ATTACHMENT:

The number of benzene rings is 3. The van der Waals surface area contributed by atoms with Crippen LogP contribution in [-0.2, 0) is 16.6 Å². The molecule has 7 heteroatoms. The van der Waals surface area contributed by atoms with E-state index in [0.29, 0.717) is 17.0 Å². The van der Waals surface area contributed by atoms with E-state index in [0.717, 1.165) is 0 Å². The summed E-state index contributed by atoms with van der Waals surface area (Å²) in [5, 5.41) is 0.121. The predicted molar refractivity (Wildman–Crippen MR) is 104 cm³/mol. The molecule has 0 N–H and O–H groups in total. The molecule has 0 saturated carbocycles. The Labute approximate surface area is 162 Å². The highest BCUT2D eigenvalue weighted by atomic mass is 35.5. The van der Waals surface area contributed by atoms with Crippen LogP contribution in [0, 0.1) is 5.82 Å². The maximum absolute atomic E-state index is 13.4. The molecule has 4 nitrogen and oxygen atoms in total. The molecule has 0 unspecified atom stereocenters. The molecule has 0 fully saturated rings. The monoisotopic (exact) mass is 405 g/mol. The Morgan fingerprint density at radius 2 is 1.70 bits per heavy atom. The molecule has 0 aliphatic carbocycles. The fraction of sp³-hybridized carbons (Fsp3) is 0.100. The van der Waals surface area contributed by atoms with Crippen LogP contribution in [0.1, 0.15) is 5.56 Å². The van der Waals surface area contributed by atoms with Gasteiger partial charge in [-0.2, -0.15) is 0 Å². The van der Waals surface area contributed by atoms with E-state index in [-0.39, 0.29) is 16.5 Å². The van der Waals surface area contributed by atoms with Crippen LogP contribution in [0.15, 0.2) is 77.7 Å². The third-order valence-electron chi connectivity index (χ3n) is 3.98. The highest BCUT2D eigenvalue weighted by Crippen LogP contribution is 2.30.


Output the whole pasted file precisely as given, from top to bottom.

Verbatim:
The number of benzene rings is 3. The van der Waals surface area contributed by atoms with Crippen LogP contribution in [-0.2, 0) is 16.6 Å². The molecule has 7 heteroatoms. The van der Waals surface area contributed by atoms with E-state index in [0.29, 0.717) is 17.0 Å². The van der Waals surface area contributed by atoms with E-state index in [0.717, 1.165) is 0 Å². The summed E-state index contributed by atoms with van der Waals surface area (Å²) in [5, 5.41) is 0.121. The predicted molar refractivity (Wildman–Crippen MR) is 104 cm³/mol. The molecule has 0 N–H and O–H groups in total. The molecule has 0 saturated carbocycles. The Labute approximate surface area is 162 Å². The highest BCUT2D eigenvalue weighted by atomic mass is 35.5. The van der Waals surface area contributed by atoms with Crippen LogP contribution in [0, 0.1) is 5.82 Å². The maximum absolute atomic E-state index is 13.4. The molecule has 4 nitrogen and oxygen atoms in total. The molecule has 0 unspecified atom stereocenters. The molecule has 0 fully saturated rings. The monoisotopic (exact) mass is 405 g/mol. The Morgan fingerprint density at radius 2 is 1.70 bits per heavy atom. The molecule has 0 aliphatic carbocycles. The fraction of sp³-hybridized carbons (Fsp3) is 0.100. The van der Waals surface area contributed by atoms with Crippen LogP contribution in [0.1, 0.15) is 5.56 Å². The van der Waals surface area contributed by atoms with Gasteiger partial charge in [-0.2, -0.15) is 0 Å². The van der Waals surface area contributed by atoms with E-state index in [-0.39, 0.29) is 16.5 Å². The van der Waals surface area contributed by atoms with Crippen LogP contribution in [0.15, 0.2) is 77.7 Å². The third-order valence-electron chi connectivity index (χ3n) is 3.98. The highest BCUT2D eigenvalue weighted by Crippen LogP contribution is 2.30.